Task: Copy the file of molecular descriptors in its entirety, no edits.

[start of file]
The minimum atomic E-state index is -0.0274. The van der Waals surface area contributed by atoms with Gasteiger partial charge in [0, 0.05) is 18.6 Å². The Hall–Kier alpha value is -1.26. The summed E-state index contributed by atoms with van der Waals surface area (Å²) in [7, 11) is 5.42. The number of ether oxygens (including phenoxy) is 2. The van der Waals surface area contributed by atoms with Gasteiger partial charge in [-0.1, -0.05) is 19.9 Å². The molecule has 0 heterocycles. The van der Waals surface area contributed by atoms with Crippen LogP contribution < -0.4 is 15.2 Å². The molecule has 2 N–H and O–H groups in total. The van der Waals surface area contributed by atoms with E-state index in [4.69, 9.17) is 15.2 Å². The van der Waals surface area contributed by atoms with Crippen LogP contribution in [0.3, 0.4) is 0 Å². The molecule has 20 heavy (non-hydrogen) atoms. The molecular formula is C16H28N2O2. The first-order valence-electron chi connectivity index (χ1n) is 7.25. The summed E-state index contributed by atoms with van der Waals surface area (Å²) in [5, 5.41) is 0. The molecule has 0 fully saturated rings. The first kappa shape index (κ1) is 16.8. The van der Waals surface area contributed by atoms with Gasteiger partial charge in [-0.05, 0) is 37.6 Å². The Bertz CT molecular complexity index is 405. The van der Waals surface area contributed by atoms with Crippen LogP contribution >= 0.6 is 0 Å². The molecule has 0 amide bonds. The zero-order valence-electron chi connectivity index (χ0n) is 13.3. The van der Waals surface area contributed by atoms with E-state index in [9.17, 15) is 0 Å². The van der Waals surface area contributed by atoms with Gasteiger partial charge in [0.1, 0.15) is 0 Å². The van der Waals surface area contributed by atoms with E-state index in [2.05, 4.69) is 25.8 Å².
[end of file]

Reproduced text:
The minimum atomic E-state index is -0.0274. The van der Waals surface area contributed by atoms with Gasteiger partial charge in [0, 0.05) is 18.6 Å². The Hall–Kier alpha value is -1.26. The summed E-state index contributed by atoms with van der Waals surface area (Å²) in [7, 11) is 5.42. The number of ether oxygens (including phenoxy) is 2. The van der Waals surface area contributed by atoms with Gasteiger partial charge in [-0.1, -0.05) is 19.9 Å². The molecule has 0 heterocycles. The van der Waals surface area contributed by atoms with Crippen LogP contribution < -0.4 is 15.2 Å². The molecule has 2 N–H and O–H groups in total. The van der Waals surface area contributed by atoms with E-state index in [4.69, 9.17) is 15.2 Å². The van der Waals surface area contributed by atoms with Crippen LogP contribution in [0.3, 0.4) is 0 Å². The molecule has 20 heavy (non-hydrogen) atoms. The molecular formula is C16H28N2O2. The first-order valence-electron chi connectivity index (χ1n) is 7.25. The summed E-state index contributed by atoms with van der Waals surface area (Å²) in [5, 5.41) is 0. The molecule has 0 fully saturated rings. The first kappa shape index (κ1) is 16.8. The van der Waals surface area contributed by atoms with Gasteiger partial charge in [-0.05, 0) is 37.6 Å². The Bertz CT molecular complexity index is 405. The van der Waals surface area contributed by atoms with Crippen LogP contribution >= 0.6 is 0 Å². The molecule has 0 amide bonds. The zero-order valence-electron chi connectivity index (χ0n) is 13.3. The van der Waals surface area contributed by atoms with E-state index in [9.17, 15) is 0 Å². The van der Waals surface area contributed by atoms with Gasteiger partial charge in [0.1, 0.15) is 0 Å². The van der Waals surface area contributed by atoms with E-state index in [2.05, 4.69) is 25.8 Å².